6. Now let’s add your drive into the fstab file so that it will boot with the correct permissions.

sudo nano /etc/fstab

7. Now add the following line to the bottom of the file, updating UID, GUID and the UUID with the values we got above. (The following should all be on a single line)

UUID=DC72-0315 /media/ownclouddrive auto nofail,uid=33,gid=33,umask=0027,dmask=0027,noatime 0 0

8. Reboot the Raspberry Pi, and the drives should automatically be mounted. If they are mounted, we’re all good to go.

Note: If you get an error stating the Pi is in emergency mode at boot up then this likely means a problem with the fstab entry. Just edit the fstab file (sudo nano /etc/fstab) and remove the added line or look for a mistake and fix it.

Basic First Setup

I will briefly go through the basics of setting up Owncloud Raspberry Pi here. If you want more information I highly recommend checkout out the manuals on their website, you can find them at the Owncloud manual site here.

1. In your browser enter your Pi’s IP address in my case it is

2. Once you go to the IP you’re like to get a certificate error, simply add this to your exception list as it will be safe to proceed.

3. When you first open up ownCloud you should be presented with a simple setup screen and no errors.

4. Enter your desired username and password.

5. Click on storage & database and enter your external drive /media/ownclouddrive (Skip this step if you didn’t setup an external drive).

6. Click finish setup.

Owncloud Signup

If you ever need to update and you find the internal updater is not working this likely means, you will need to do it manually. You can find a detailed process on how to update over at owncloud’s update manual page.

Port Forwarding & External Access

If you want to have access to your cloud drive outside your local network, then you will need to setup port forwarding and make a few changes to our config files.

Firstly, we need to go back to the default file and change the server_name values (There is 2 of them). Update these to your external IP address. You can get your IP at what is my IP.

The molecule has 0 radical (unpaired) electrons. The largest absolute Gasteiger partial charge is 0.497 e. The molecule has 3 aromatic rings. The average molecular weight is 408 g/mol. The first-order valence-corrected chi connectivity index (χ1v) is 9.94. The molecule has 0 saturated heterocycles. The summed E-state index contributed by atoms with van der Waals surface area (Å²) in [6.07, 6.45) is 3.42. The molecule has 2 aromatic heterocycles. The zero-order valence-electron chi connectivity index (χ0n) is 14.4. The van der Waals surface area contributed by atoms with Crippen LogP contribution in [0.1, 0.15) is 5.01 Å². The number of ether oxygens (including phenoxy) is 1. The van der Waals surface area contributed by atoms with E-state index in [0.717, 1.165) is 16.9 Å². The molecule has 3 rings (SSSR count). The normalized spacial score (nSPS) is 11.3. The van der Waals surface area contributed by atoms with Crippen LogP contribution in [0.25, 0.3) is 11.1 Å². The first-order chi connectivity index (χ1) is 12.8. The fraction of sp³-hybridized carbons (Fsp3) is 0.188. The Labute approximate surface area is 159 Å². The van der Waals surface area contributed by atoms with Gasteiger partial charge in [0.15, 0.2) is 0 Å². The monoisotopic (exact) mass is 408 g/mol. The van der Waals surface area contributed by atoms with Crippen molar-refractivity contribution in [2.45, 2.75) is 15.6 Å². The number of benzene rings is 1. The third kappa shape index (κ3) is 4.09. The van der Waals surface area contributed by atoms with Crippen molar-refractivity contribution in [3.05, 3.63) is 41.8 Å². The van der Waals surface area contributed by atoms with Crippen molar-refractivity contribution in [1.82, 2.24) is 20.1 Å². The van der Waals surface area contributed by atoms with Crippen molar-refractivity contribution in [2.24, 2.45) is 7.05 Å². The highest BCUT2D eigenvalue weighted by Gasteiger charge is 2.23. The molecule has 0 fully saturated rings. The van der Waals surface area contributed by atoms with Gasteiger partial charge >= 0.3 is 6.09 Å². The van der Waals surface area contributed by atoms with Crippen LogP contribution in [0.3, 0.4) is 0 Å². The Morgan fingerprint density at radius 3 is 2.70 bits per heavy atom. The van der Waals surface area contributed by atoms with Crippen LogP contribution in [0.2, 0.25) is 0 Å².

If you have a dynamic IP you may want to set up a dynamic DNS and use that as your address. You can find information on this in my guide to port forwarding.

Enter the following to bring up our default server file:

sudo nano /etc/nginx/sites-available/default

Once you have updated the IP’s in the server file, you will need to add the external IP to your trusted IP list and make sure Owncloud doesn’t overwrite it. To do this open up the Owncloud config file and enter:

sudo nano /var/www/owncloud/config/config.php

In here add a new item to the trusted domains array (This will be your external IP address). Your new entry should look something like this (x are just placeholders).

1 => 'xxx.xxx.xxx.xxx',

Finally update the URL of the overwrite.cli.url line to your IP Address. It should look something like this.

'overwrite.cli.url' => 'https://xxx.xxx.xxx.xxx',

Below is an example of the completed config.txt file.

External IP Change Example

Once done, restart the Nginx service by entering the following:

sudo service nginx restart

Be sure to check out my guide on port forwarding and use the following port 443 for internal, and I recommended a random port for the external port. Make sure when setting up the external port that it isn’t already reserved for a specific program.

When connecting to the Owncloud server externally, you will need to make sure you use https otherwise you will get an invalid request in your browser.

Setting up port forwarding is super easy to do and allows you to have access to your personal cloud on the go. Also after you have done this, you can still connect via your local IP as well.

I hope this tutorial has helped you make your very own Raspberry Pi OwnCloud. If you have any troubles, want to leave feedback or if I have missed anything feel free to drop us a comment below.


  1. John B on

    World backup day, so I am giving this a go. 🙂

    Will it really take 16 HOURS to get the openpssl key to generate? 🙁 Guess I am waiting till tomorrow now. lol

    1. Emmet on

      Hi John,

      Typically generating the keys is a lot faster then that.


  2. Ivo Lourenco on


    I’m trying to set up a Pi 2 with owncloud and I do need external access to it. At minute 4:58 the IP added and the 9000 port is a standard ip or should we add the PI ip instead? Also these step is not on the list only on the movie any specific reason?



    1. Emmet on

      Hi Ivo,

      The video is a little out of date and needs redoing.

      Please try following the written guide.


  3. kony on

    hi there – is this owncloud setup valid also for iOS / Mac users? reason to ask is cause i read about NTFS format …

    1. Emmet on

      Hi Kony,

      This should work fine for people using iOS and Mac. The mention of NTFS is just for those mounting external drives that are formatted in that format.


  4. Ronald Basil on

    Will this work on Raspberry pi 3?

    1. Gus on

      Yes, it will work on almost every Raspberry Pi. Do make sure you’re running the latest Raspbian (Buster).

    2. Eberhard Stephan on

      I did everything as described without SSL
      When finish and enter my IP – nothing happens, no owncloud mask appear

    3. Gus on

      You must set up SSL; otherwise, it won’t work.

      The NGINX file is set up to enforce HTTPS.